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Property in France

For the British, buying a house in France has always been the most popular choice for an overseas property: easy to reach by car, often surprisingly affordable and fun to rediscover your school French.

Worth noting too, is the range of environments to choose from. There is some of the world’s best skiing in the French Alps, with all the other adventurous activities that mountains offer. There is the wild Atlantic coast, the cote sauvage, or the gentle seaside towns of the north in Normandy and Brittany.

And of course there is the famous glitz of southern of France. We may love to hate the EU’s Common Agricultural Policy, but it’s helped keep the French countryside in the hands of small-time farmers who have preserved it (and its huge range of wines and cheeses!).

France never really became a place to buy investment property, which helped prevent over development. Moreover, the overseas newcomers – generally – have not tried to turn France into a corner of Essex or Dusseldorf. France is where you come to enjoy yourself, in a French way.

Because the British have been buying homes in France for so long, the processes of buying and owning are easy. There are many English-speaking estate agents, as well as builders and other property professionals you might need.

Where to Buy Property in France

The south-west of France tends to be one of the most popular areas, for its climate, cuisine and beautiful countryside peppered with charming bastide towns or villages.

The Dordogne, in the Aquitaine region, is always a favourite with UK buyers and prices have fallen by as much as 50 per cent. Bijou village houses go from under €100,000 and three-bedroom family houses with good-sized gardens for €200,000.

Don’t be shy about haggling as many homes have been languishing on the market for a good couple of years. The Lot-et--Garonne is a similar scenario.

The market in Gascony is a little bit more lively, and there’s been a growing demand for Poitou-Charentes in the past couple of years, where you can get a three-bed home for €150,000 or a charming renovated watermill for less than €250,000.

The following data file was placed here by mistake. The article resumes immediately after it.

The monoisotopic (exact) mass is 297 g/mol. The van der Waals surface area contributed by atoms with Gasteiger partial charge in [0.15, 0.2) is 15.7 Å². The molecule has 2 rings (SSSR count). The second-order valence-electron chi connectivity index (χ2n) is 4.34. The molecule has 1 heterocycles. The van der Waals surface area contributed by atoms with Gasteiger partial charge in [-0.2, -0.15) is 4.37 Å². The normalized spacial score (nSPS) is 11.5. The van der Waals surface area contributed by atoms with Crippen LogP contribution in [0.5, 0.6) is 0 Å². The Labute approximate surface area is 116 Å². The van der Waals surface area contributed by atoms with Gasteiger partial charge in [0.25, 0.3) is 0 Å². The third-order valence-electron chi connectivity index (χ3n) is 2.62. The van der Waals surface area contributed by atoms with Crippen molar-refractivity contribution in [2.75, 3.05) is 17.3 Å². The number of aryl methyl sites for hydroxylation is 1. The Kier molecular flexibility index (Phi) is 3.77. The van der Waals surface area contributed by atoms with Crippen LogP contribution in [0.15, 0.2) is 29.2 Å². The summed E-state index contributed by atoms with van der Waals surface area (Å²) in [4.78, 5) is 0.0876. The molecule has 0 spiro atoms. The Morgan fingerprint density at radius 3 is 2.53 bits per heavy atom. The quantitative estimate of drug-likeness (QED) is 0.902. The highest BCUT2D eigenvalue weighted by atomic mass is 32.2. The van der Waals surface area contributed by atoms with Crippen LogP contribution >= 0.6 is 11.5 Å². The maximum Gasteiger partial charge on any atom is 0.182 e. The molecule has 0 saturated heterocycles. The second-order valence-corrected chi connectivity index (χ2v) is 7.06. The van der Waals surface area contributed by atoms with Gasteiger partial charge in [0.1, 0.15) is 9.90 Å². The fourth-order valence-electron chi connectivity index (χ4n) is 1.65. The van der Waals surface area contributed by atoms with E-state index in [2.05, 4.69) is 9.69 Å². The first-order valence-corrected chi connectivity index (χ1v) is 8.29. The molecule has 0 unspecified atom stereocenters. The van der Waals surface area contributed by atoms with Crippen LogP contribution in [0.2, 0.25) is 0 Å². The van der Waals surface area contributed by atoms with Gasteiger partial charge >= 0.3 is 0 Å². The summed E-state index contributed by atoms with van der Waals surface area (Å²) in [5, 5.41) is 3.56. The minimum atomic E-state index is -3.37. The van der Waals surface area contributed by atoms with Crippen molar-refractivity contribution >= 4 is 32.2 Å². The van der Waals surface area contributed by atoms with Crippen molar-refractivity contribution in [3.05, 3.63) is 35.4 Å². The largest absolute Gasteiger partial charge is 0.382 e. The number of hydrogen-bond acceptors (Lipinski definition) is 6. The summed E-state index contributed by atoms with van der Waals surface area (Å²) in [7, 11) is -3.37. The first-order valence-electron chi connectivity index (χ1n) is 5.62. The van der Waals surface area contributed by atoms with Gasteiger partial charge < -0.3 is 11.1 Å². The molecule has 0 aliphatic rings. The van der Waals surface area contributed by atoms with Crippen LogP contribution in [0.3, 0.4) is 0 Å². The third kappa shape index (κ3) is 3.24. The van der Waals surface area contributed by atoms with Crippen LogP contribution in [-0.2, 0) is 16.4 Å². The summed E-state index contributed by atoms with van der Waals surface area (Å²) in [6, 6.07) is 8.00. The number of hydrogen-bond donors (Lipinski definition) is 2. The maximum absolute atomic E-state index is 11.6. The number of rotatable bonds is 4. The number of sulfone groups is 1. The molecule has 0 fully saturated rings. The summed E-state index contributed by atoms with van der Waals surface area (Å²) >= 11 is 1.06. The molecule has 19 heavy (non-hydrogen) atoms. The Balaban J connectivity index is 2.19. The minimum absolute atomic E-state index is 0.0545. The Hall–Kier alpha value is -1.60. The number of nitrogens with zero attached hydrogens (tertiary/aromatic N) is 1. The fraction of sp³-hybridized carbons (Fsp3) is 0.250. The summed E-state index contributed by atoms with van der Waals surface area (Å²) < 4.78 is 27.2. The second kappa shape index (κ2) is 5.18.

Another area growing in popularity is the Pyrenees-Orientales region for its combination of mountains, chic coastal towns and its proximity to Spain. The lovely village of Ceret, the vibrant city of Perpignan or the chic town of Collioure are all worth a look.

Or the Languedoc-Roussillon area offers a cheaper option to über-pricey Provence or the Cote d’Azur, with cities such as Montpellier, a dynamic, high-tech industrial city with an arty, bohemian culture.

The countryside has vineyards and lavender fields like Provence, the Mediterranean is on the doorstep, but for €150,000 you can get a flat in Montpellier, or a country cottage or village property without much land but in good repair.

There’s no doubt that the Cote’Azur remains THE place to own a holiday home on the Med for many wealthy buyers from around the world but prices haven’t nose-dived and the hotspots around Nice, St Tropez, Cannes, Antibes and Mougins are all still much in demand. Look for nearby villages to these hotspots for greater affordability. 

Up in the north, Brittany and Normandy are great options for people who like their places in the sun not too hot, but still averaging 5ºC higher than in southern England.

The fishing villages are a great attraction, with restaurants on the harbourside, but inland you have the weekly markets, chateaux, green countryside and a wonderful infrastructure, all just a hop over the Channel. That convenience pushes seaside prices up, but go a few miles inland and sizeable farmhouses go from €250,000, cottages from €85,000.

Go into the less populated interior of France - the Auvergne and the Limousin, for example - and prices drop even more, so it's well worth investigating these beautiful and dramatic regions of France a little further. 

Paris, like London, has bucked the national trend, and prices are still rising, while the French Alps remain our most popular ski-property location, with the Three Valleys as popular as ever. For investors, the dual-season returns of the prime Alpine resorts are hard to beat for returns. 

If you love classic French red wines then a fantastic area is that of the Entre deux Mers around the elegant city of Bordeaux, where many homes come with a small vineyard. 

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